Worst of the chilly gales and rain will hit about 6pm - and snow could settle on the hills.

Coming in to land ... on SH1

Air Kaikoura Aero Club, pictured with its training plane near Mt Fyffe, supplied a service between Kaikoura and Clarence.

Cars cannot drive on it, so the Kaikoura aero club wants to use it for planes.


Architectural wonders revealed

The new law and management building at Waikato University was designed by Opus Architecture.

A lot of well known Waikato and Bay of Plenty buildings - and spaces - have earned accolades.

It's our turn to fix this

A medical school backed by Waikato Hospital, pictured, and Waikato University  seeks to train GPs to fill a critical ...

OPINION: The old boys have failed to fix New Zealand's doctor shortage, now it's our turn.

Join the fight for our med school

Waikato University vice-chancellor Professor Neil Quigley and Waikato District Health Board chief executive Dr Nigel Murray.

A proposed medical school in the Waikato has the Government interested.

Ref raids accounts

050711 NEWS. Robert Charles/Taranaki Daily News. Cheque/ cheque book. Money. Bank.

Colleagues blew the whistle on referee who swiped $13K and a video camera.


Campbell Lane opens

South Taranaki District mayor Ross Dunlop officiated at the ribbon-cutting ceremony.

New development in Hawera gets the thumbs-up from residents.

Crowds at health expo

There was a vast array of products and services available.

Health and wellness expo in New Plymouth boomed.

Faith in the future

Taranaki Cathedral of St Mary's, Bishop Philip Richardson, centre, blesses Dean of St Mary's Very Reverend Peter Beck as ...

New Zealand's oldest church is being strengthened and it's about more than bricks and mortar.

Mail delays irk posties

Postal Workers Union's Southern District president John Maynard said they want New Zealand Post investigated for serious ...

Reaction to a story on 'snail mail' was not new news to posties.


A look inside the stricken gorge video

The two slips are around two kilometres apart and it will take weeks for the road through the gorge to reopen.

The road through the Manawatu Gorge will be closed for weeks - and here's why.

Cyber act in action

The Harmful Digitial Communications Act was passed in July 2015.

Act helps as more than 20 people prosecuted for posting harmful content online.

Ram-raid attempt to steal cigarettes

The Feilding BP on Kimbolton Rd was ram-raided.

A stolen ute was used to ram into a BP station in an attempt to steal cigarettes

NZDF civilians take strike action

Civilian employees of NZDF are on strike about pay.

Union accuses the Defence Force of intimidation after strike action.


Not a house, it's a croquet shelter

Athol Turner has a few home comforts at the Hinemoa Croquet Club shelter, including coffee and a biography of Alec Guiness.

As the Nelson City Council looks to implement a new law banning sleeping in the city we meet a man who has made a croquet club his home.

Housing crisis help?

David Barnes, right, with his son Samuel Barnes who needs medical care, pictured with the dwelling David built for him ...

A Nelson man built a home on his property for his mentally-ill son. Could this solve our housing issues?

Guilty of murder

Philip Quayle died after being attacked on a street in Cairns, Australia, about 100 metres from home.

A man who choked a Nelson man to death during a random street attack in Cairns has been found guilty of murder.

Taking a leaf out of the future video

Nelson Mail Journalist Tim O'Connell with the Nissan Leaf electric vehicle(EV) that the Nelson Mail has had on loan from ...

Tim O'Connell shares the thrills, trials and tribulations of driving an electric vehicle.


Meat pies and babies

Blenheim-raised comedian Tony Lyall is performing his new show Happy Hour at the NZ International Comedy Festival next week.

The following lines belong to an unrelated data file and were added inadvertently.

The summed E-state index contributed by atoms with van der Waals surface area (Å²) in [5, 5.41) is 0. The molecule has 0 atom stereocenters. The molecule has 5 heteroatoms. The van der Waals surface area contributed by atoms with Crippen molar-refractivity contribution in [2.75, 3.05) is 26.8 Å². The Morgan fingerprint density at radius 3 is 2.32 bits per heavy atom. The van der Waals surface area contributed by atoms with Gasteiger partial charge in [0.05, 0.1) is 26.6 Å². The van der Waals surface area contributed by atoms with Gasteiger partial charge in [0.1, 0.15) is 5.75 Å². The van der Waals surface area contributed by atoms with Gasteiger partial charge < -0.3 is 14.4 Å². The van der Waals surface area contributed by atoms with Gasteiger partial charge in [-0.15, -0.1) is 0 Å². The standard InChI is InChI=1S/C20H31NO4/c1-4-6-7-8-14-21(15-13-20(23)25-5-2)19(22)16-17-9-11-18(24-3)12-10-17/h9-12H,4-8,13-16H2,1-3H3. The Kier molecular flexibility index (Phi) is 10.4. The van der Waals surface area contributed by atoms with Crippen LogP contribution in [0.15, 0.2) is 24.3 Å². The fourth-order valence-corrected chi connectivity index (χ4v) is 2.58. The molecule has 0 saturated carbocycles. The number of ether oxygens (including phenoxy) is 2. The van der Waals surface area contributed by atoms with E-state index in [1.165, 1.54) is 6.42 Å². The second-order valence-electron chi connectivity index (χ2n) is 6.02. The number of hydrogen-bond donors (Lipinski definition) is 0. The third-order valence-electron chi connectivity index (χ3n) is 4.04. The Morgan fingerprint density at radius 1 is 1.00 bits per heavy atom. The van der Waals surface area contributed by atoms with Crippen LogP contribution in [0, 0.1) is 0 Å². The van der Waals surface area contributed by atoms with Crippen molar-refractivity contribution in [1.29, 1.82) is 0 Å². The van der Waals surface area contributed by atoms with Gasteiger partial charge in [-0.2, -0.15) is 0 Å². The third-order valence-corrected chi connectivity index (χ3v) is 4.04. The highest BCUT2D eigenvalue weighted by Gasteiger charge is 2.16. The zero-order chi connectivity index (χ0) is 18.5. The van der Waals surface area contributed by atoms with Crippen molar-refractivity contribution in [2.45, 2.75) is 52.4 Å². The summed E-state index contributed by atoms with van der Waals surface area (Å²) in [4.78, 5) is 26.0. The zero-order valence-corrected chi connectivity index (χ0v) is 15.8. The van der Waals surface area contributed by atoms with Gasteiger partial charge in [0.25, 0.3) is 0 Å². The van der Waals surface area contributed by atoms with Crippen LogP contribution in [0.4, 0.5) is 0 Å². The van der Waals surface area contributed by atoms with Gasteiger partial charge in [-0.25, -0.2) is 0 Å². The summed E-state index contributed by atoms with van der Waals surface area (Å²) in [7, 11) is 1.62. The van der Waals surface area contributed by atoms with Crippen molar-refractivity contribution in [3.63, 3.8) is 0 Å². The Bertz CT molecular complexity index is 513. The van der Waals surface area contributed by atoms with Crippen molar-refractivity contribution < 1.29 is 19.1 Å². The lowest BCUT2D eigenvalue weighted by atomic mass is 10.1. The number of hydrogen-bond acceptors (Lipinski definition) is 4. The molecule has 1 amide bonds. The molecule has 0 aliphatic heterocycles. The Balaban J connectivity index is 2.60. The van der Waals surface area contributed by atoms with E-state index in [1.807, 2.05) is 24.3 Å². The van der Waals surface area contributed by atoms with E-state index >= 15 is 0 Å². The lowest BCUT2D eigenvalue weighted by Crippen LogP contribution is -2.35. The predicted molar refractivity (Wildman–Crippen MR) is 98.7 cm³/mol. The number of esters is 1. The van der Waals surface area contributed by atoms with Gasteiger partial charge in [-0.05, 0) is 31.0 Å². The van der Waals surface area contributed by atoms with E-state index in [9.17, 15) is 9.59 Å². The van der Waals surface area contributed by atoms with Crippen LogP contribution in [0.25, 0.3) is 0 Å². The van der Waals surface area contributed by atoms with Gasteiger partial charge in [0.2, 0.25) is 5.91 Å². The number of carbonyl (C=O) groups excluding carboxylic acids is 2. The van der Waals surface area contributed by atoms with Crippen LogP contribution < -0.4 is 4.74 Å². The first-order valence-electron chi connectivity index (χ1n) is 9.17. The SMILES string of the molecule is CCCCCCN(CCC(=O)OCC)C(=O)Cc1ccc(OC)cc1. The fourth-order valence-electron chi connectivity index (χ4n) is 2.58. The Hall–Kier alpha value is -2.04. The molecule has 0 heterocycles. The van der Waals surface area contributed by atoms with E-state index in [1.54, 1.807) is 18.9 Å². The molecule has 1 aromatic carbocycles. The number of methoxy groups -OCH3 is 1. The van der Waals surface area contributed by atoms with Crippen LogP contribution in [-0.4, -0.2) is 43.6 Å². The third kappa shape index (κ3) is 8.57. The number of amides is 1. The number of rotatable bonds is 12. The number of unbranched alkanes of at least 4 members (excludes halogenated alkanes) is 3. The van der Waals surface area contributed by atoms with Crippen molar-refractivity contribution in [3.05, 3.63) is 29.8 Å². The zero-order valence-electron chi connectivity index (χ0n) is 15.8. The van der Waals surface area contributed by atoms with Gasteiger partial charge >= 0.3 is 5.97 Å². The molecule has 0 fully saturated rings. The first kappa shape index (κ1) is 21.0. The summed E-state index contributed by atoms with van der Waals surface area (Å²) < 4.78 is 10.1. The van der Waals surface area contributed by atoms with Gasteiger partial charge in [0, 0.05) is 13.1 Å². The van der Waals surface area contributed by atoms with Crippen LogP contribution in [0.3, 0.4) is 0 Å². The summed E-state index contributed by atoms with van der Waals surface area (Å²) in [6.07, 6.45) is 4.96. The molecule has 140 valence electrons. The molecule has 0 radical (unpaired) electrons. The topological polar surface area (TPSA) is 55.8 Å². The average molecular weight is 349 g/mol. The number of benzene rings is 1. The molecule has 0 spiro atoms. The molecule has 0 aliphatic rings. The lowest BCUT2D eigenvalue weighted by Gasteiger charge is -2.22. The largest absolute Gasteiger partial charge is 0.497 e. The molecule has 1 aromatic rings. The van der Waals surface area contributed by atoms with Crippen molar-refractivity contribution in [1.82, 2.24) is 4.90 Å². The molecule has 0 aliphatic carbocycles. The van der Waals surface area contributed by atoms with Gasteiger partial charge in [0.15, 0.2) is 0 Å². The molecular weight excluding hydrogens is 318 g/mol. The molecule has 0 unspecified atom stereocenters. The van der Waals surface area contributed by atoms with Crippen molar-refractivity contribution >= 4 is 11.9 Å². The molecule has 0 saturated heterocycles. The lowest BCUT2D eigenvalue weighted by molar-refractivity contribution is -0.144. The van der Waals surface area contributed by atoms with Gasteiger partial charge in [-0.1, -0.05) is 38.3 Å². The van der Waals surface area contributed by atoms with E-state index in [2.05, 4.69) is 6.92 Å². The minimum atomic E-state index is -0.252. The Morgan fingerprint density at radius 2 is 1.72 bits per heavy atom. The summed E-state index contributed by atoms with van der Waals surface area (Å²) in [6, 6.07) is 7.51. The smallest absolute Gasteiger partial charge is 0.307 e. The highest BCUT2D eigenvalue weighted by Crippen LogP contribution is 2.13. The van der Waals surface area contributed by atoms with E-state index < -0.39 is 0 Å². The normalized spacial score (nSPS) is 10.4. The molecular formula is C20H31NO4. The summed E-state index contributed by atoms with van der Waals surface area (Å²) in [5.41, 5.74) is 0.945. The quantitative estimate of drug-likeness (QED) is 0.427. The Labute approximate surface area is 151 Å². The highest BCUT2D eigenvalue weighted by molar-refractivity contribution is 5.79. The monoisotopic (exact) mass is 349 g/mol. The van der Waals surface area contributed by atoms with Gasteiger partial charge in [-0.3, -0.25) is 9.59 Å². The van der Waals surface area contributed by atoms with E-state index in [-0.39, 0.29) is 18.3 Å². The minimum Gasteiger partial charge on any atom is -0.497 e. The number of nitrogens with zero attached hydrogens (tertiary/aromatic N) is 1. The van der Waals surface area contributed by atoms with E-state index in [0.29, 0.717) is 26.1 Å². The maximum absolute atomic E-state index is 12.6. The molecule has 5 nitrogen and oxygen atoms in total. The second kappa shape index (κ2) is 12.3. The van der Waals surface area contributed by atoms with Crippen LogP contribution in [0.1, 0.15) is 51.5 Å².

Blenheim-raised comedian Tony Lyall's new show is about the things, big and small, that put a smile on people's faces.

Sound of the future

The junior Blenheim Brass Band excelled at the New Zealand National Brass Band Championships in Wellington. They used a ...

Young brass band members may one day sport colourful, plastic instruments.

Jetset health staff costing millions

District health boards across the country are grappling with a specialist shortage.

Spending on overseas medical staff is in the millions, as a union warns NZ increasingly reliant on international workers.

Hockey trio off to tackle Aussies

Andrew Nation will represent the New Zealand 35-40 years side in Whangarei.

Three hockey players will represent their country at the 2017 Trans-Tasman Masters Challenge.

South Canterbury

Parents remember 'talented' son

Rowan Yeager died following a crash near Lake Ohau on Anzac Day. This photo, supplied by friend Andrew Weatherall, shows ...

Man killed in crash near Lake Ohau was just a week off moving into house he built by hand.

Cleverley 'exonerated'

Former South Canterbury District Health Board chair Murray Cleverley has spoken out for the first time about his ...

Former SCDHB chair Murray Cleverley says decision to resign as chair was tough.

Late-night quad bike death

The man crashed a quad bike just before midnight on Friday night.

A man was killed in a crash on a South Canterbury highway just before midnight.

'We have got a lot of work to do'

SCDHB chief executive Nigel Trainor says the DHB is going try and improve low rates of HPV vaccination by providing more ...

SC has a 'poor' HPV vaccination rate, prompting the DHB to turn to social media.


Volunteer firefighters getting medical training

Edendale Firefighters Brendon Cameron, Shane Elliott, Richard Hart, Scottie Cameron, Brian Coyle, Rudi Verplancke and ...

Some Southland volunteer fire brigades are taking on extra medical training to provide a service to fill a need within their community.

Visitor tax unlikely

Finance Minister Steven Joyce and Clutha Southland MP Todd Barclay in Queenstown.

Finance Minister says more money does need to be spent on tourism infrastructure.

Pros and cons of reform

Southland Regional Development Strategy governance group chair Tom Campbell.

Experts say the effect of the changes to immigration reform are uncertain at this stage, with both positives and negatives to come out of the new policy.

Walking for enjoyment

Recreational walking gives June Wilson, left, and Ngaire Evans immense pleasure.

Joining walking groups is good for exercise and making friends, June Wilson says.

Ad Feedback